Lyme disease

Lyme disease is caused by a bacteria transmitted by the bite of an infected tick (small blood-sucking insect). The bite causes a peculiar rash and symptoms which are similar to arthritis. In addition to causing arthritis, this disease has also been known to cause heart and nerve problems.

You are likely to contract this disease if you are living in a grassy and heavily wooded area where ticks thrive. You should take serious precautions if you are on a vacation at such a spot.​

Symptoms of ticks are easily visible.

First phase:

  • A rash will appear around the tick bite and it’ll evolve as a red expanding circle around the tick bite

  • Other symptoms like flu, headache, muscle pain, fatigue, joint pain and swollen lymph nodes might accompany the rash

Second phase:

  • If the symptoms are not treated in the first phase, rashes will appear on other parts of the body and will start to affect your joints. This will also cause body pains and eventually cause facial paralysis.

Third phase:

  • In the third stage, the disease causes detrimental problems. You will notice your joints swelling. You will be affected by severe diarrhoea, and your immune system will witness abnormal sensations. This can also move to inflamed brain nerves and heart muscles.

Not all ticks lead to Lyme disease. The longer a tick remains itching, the higher you risk of getting the infection. If you think you’ve been bitten by a tick and you see signs and symptoms, you should consult the Internal Medicine Service Line​ at The Aga Khan University Hospital. You should see your doctor even if symptoms do not show. Absence of symptoms does not mean that the infection does not exist in the body. If left untreated, Lyme disease can cause arthritis and other types of fevers.

Your time with your doctor maybe limited, so make sure to prepare for your visit beforehand. Here are some tips to help get you started.

Symptoms for Lyme disease are not always visible. You doctor will ask for your medical history and will also inquire about your recent habitat.

Lab tests will be suggested by your doctors to identify anti bodies that will help confirm the diagnosis. These include:

  • Enzyme-linked immunosorbent assay (ELISA) test. The test used most often to detect Lyme disease, but because it can sometimes provide false-positive results, it's not used as the only basis for diagnosis. This test might not be positive during the early stage of Lyme disease, but the rash is distinctive enough to make the diagnosis without further testing.

  • Western blot test. If the ELISA test is positive, this test is usually conducted to confirm the diagnosis. In this two-step approach, the Western blot detects antibodies.​

If the diagnosis is confirmed, you will be treated with medications for quick and easy recovery.

  • Oral medications: This is the standard treatment for early-stage Lyme disease. A 14 to 21 day course of medications is usually recommended, but some doctors also suggest that courses lasting 10 to 14 days are equally effective.

  • Intravenous medications: If the disease has spread to the central nervous system, our doctors might recommend treatment with an intravenous medications for 14 to 28 days. This is vital in eradicating the infection; however, it will take time for you to recover from your symptoms. This kind of treatment has various side effects, including your white blood cell count decreasing, mild to severe diarrhea, or colonization or infection with other antibiotic-resistant organisms unrelated to Lyme.​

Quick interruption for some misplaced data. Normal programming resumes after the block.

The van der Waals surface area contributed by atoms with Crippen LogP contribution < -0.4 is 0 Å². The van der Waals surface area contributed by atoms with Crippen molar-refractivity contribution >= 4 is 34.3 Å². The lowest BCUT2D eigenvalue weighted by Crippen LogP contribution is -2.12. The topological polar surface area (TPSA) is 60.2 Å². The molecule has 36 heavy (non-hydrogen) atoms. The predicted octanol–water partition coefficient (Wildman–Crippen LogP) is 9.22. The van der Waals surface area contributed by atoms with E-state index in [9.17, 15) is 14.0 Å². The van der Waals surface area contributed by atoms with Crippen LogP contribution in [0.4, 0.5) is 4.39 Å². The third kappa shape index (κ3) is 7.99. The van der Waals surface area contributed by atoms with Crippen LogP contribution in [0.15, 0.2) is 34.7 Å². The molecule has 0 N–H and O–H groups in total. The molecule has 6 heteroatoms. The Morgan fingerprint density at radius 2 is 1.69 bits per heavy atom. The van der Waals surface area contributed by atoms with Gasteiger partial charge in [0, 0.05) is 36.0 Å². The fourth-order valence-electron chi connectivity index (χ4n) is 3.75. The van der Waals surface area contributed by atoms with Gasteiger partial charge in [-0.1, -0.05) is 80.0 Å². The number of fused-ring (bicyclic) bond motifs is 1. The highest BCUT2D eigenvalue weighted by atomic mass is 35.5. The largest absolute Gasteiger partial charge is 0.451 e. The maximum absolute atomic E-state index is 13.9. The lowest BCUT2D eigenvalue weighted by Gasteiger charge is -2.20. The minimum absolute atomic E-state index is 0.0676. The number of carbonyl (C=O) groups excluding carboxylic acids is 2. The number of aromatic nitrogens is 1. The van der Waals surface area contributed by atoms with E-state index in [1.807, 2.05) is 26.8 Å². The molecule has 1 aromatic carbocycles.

The Aga Khan University Hospital offers various support services to help with managing or recovering from the disease or condition. These include but are not limited to nutrition, physiotherapy, rehabilitation, specialized clinics and some patient support groups. Your doctor or nurse will advise you accordingly.

The Aga Khan University Hospital offers financial assistance to those who are in need and fulfil the eligibility criteria. For further information, you can contact the Patient Welfare Department. You can find the contact number of the Patient Welfare Department in the ‘Important Numbers’ section on the website homepage.

The financial counselling staff is available during office hours, at the main PBSD (Patient Business Services Department), to answer your financial queries on treatments’ costs and authorize admissions on partial deposit as per hospital policies allow. The financial counsellor in the emergency room is open 24/7. You can find the contact number of the Patient Business Services in the ‘Important Numbers’ section on the website homepage.

Your doctor and or nurse will give you specific instructions about the prescribed medication. Please ensure that you take or use the prescribed medicine as advised. It can be dangerous to your health if you self-prescribe. Please inform the doctor or nurse beforehand if you have experienced any adverse reactions to any medications in the past. If you experience any symptoms of drug poisoning, overdose or severe reaction please contact the Pharmacy Service at The Aga Khan University Hospital immediately. You can find the contact number of the Pharmacy Services in the ‘Important Numbers’ section on the website homepage


The information provided on our website is for educational purposes and not intended to be a substitute for medical advice, diagnosis or treatment. You should always seek the advice of your doctor or other healthcare professional provider.